By Julie Earle-Levine
FT, May 21, 2004
So there I am, being slathered with mayi mapi, a yellow mud from far north Queensland, and inhaling a smoky o'yarang (or old man's beard). Tribal chanting and the hum of a didgeridoo wash over me. A cockatoo shrieks. Children laugh. No, I'm not in the Australian outback, I'm at the enormous MGM Grand in Las Vegas - a 5,000-room hotel - experiencing a spa treatment called the dreaming ritual, based on Australian Aboriginal wisdom. I'm also on the trail of a trend.
As the spa market becomes increasingly competitive - according to the International Spa Association, a US-based industry group, there were nearly 156m spa visits in the US in 2001, generating $11bn in revenues, up from $5bn two years earlier - spas are having to offer more and more outlandish treatments to set themselves apart.
From Las Vegas to Hong Kong, from Australian mud and oils to ancient Chinese herbs, Brazilian bee propolis and chocolate, now you have to be able to get away from the place you came to, to get away.
"People come to Vegas for a real escape, so we wanted a real spa escape - something that was totally foreign to them and the Australian treatment is just that," says Rachel Knapp, MGM's spa director. "The dreaming ritual has had the most significant responses of all treatments in terms of an escapist, or indulgent experience."
By way of example, Knapp recalls one man who seemed unsure about the ritual, but emerged with the comment: "This is the best two hours I have ever spent with anyone. But don't tell that to my wife."
During the dreaming ritual treatment, which has been one of the spa's most popular (and expensive) treatments since being introduced in April last year, the native mud is mixed with macadamia nut oil, yang yang flower and mandarin and sandalwood oils.
Other treatments include a red mud, or pepperberry, that is said to be good for stress and anxiety, macadamia, almond and camellia oil, and an essential oil, blue cyprus, said to improve circulation.
Meanwhile, miles away in Hong Kong, the spa at the Hotel Intercontinental is the city's first to use the ancient Chinese philosophy of feng shui. To combat jet lag (all those western bankers), the spa recommends the Golden Legend, a Chinese herbal wrap that May Tam, assistant spa director, says is requested most often.
"Many people who come here have travelled far, and this helps to revitalise them," she says. Besides, "the treatment is also not so sticky. You don't have to shower after it and it smells fresh".
It ought to. It begins with huang qi tea (meaning yellow or golden energy) which is pleasantly sweet and intended to stimulate detoxification. This is followed by a herb treatment - gan-coa (liquorice, to rejuvenate and detoxify heavy metals from the skin), shan-zhu-yu (cornus flowers and berries), wu-we-zi (schizandra), to invigorate yang powers and restore yin, as well as ginger, ginko biloba and zizyphus fruit. It ends with a blanket-wrap and herbal spritz.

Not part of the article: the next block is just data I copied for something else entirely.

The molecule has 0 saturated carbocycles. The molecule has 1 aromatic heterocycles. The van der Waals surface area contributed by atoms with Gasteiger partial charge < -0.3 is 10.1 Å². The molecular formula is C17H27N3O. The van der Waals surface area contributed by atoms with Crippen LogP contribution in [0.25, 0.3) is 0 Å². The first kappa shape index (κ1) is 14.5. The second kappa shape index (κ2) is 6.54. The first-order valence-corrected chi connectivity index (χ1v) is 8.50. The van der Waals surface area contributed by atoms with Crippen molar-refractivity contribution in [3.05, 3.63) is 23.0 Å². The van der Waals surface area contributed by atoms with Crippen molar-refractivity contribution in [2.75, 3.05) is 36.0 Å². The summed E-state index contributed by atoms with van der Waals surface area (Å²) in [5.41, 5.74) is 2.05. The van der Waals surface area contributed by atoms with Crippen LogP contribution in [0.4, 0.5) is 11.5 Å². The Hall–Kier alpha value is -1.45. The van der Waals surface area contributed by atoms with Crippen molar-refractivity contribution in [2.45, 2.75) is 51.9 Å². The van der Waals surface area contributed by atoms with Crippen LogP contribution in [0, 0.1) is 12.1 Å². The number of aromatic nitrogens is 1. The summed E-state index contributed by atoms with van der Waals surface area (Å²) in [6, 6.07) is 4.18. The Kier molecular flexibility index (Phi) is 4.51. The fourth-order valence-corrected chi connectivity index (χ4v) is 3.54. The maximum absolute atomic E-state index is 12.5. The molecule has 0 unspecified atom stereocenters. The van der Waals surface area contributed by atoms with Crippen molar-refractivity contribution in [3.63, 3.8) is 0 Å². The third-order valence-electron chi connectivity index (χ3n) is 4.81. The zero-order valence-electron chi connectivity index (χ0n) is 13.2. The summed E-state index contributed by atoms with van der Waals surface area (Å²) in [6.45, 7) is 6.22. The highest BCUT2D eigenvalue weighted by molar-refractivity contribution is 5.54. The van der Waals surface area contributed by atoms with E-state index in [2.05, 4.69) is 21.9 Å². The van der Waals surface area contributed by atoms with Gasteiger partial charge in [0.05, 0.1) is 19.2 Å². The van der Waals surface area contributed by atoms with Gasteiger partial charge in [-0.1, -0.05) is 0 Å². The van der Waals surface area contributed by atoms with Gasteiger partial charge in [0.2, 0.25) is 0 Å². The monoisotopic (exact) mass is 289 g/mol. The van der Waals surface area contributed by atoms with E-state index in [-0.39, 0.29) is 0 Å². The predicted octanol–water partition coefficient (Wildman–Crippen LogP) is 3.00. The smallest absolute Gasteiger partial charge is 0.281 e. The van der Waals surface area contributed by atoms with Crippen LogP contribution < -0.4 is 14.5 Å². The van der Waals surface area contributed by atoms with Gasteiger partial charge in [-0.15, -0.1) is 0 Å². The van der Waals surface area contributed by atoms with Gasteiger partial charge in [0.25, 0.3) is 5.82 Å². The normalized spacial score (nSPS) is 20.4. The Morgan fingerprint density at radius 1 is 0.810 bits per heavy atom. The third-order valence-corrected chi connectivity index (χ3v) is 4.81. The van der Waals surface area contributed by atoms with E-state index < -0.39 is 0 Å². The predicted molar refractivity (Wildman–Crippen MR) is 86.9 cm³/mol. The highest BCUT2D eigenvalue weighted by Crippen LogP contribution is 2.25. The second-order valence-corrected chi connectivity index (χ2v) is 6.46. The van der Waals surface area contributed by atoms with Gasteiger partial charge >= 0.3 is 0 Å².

Back in the States, at Canyon Ranch in Massachusetts, the latest news comes courtesy of the Brazilian rainforest: wrapture treatment. This features propolis, a dark, sticky resinous substance bees collect from leaves, twigs and tree bark. The treatment in effect uses this bee glue to help boost the immunity of the skin and to protect and soften it. The Brazilian rainforest wrapture treatment was introduced at the spa late last year, and is among Canyon Ranch's top treatments, second only to the mango scrub.
Further south, there's the Hershey Spa in Pennsylvania, a Willy Wonka-like, mad fantasy world guaranteed to send chocolate fans into a frenzy. The spa is near Hershey's famous chocolate factory and giant theme park, and not surprisingly, a rich chocolate smell envelops you at the front door (you are also offered a choice of chocolate bars at check in; this is not about weight loss).
Signature treatments here are chocolate whipped cocoa baths, chocolate fondue wraps and cocoa massages - and are so popular the spa has announced plans to double its size. Many guests at the spa apparently like nothing more than being dressed up like a strawberry parfait or a peppermint pattie. For the latter, imagine being scrubbed with peppermint salt, painted with warm chocolate and wrapped in a blanket, just like the peppermint treat.
"The whipped cocoa bath is definitely our most popular soaking service, if not the most popular service overall," says Jennifer Wayland, the spa's director.
"The allure of soaking in a chocolate bath is what seems to be most enticing to our spa guests." Indeed, eight out of every 10 Hershey spa soaks are whipped cocoa baths, while more than half of all exfoliation treatments are cocoa bean polishes.
Hershey also sells its chocolate spa products such as a cocoa latte body wash, so spa goers can continue the treat at home. Truthfully, however, it just wouldn't be the same.
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